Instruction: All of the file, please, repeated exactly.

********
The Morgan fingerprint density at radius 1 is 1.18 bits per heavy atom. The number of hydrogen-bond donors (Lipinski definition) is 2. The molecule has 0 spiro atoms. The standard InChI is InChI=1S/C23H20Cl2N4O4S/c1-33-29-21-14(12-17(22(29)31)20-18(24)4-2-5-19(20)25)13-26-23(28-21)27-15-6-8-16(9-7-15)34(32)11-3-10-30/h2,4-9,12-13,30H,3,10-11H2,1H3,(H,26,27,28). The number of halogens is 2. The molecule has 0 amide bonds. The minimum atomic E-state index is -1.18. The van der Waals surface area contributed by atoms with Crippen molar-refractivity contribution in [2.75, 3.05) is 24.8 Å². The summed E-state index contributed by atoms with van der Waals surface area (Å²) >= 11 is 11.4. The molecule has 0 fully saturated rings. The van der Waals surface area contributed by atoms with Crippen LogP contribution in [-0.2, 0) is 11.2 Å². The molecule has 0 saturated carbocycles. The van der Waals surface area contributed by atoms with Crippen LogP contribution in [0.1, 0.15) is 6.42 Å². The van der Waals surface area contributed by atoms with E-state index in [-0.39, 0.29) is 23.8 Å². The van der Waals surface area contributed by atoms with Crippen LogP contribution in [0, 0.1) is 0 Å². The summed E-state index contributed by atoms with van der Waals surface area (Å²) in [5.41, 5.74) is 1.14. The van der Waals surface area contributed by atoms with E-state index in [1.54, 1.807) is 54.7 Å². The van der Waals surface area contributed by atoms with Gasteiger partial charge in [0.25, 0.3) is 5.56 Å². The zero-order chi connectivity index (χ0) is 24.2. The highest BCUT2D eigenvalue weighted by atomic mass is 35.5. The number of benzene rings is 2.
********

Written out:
The Morgan fingerprint density at radius 1 is 1.18 bits per heavy atom. The number of hydrogen-bond donors (Lipinski definition) is 2. The molecule has 0 spiro atoms. The standard InChI is InChI=1S/C23H20Cl2N4O4S/c1-33-29-21-14(12-17(22(29)31)20-18(24)4-2-5-19(20)25)13-26-23(28-21)27-15-6-8-16(9-7-15)34(32)11-3-10-30/h2,4-9,12-13,30H,3,10-11H2,1H3,(H,26,27,28). The number of halogens is 2. The molecule has 0 amide bonds. The minimum atomic E-state index is -1.18. The van der Waals surface area contributed by atoms with Crippen molar-refractivity contribution in [2.75, 3.05) is 24.8 Å². The summed E-state index contributed by atoms with van der Waals surface area (Å²) >= 11 is 11.4. The molecule has 0 fully saturated rings. The van der Waals surface area contributed by atoms with Crippen LogP contribution in [-0.2, 0) is 11.2 Å². The molecule has 0 saturated carbocycles. The van der Waals surface area contributed by atoms with Crippen LogP contribution in [0.1, 0.15) is 6.42 Å². The van der Waals surface area contributed by atoms with E-state index in [-0.39, 0.29) is 23.8 Å². The van der Waals surface area contributed by atoms with Crippen LogP contribution in [0, 0.1) is 0 Å². The summed E-state index contributed by atoms with van der Waals surface area (Å²) in [5.41, 5.74) is 1.14. The van der Waals surface area contributed by atoms with E-state index in [1.54, 1.807) is 54.7 Å². The van der Waals surface area contributed by atoms with Gasteiger partial charge in [0.25, 0.3) is 5.56 Å². The zero-order chi connectivity index (χ0) is 24.2. The highest BCUT2D eigenvalue weighted by atomic mass is 35.5. The number of benzene rings is 2.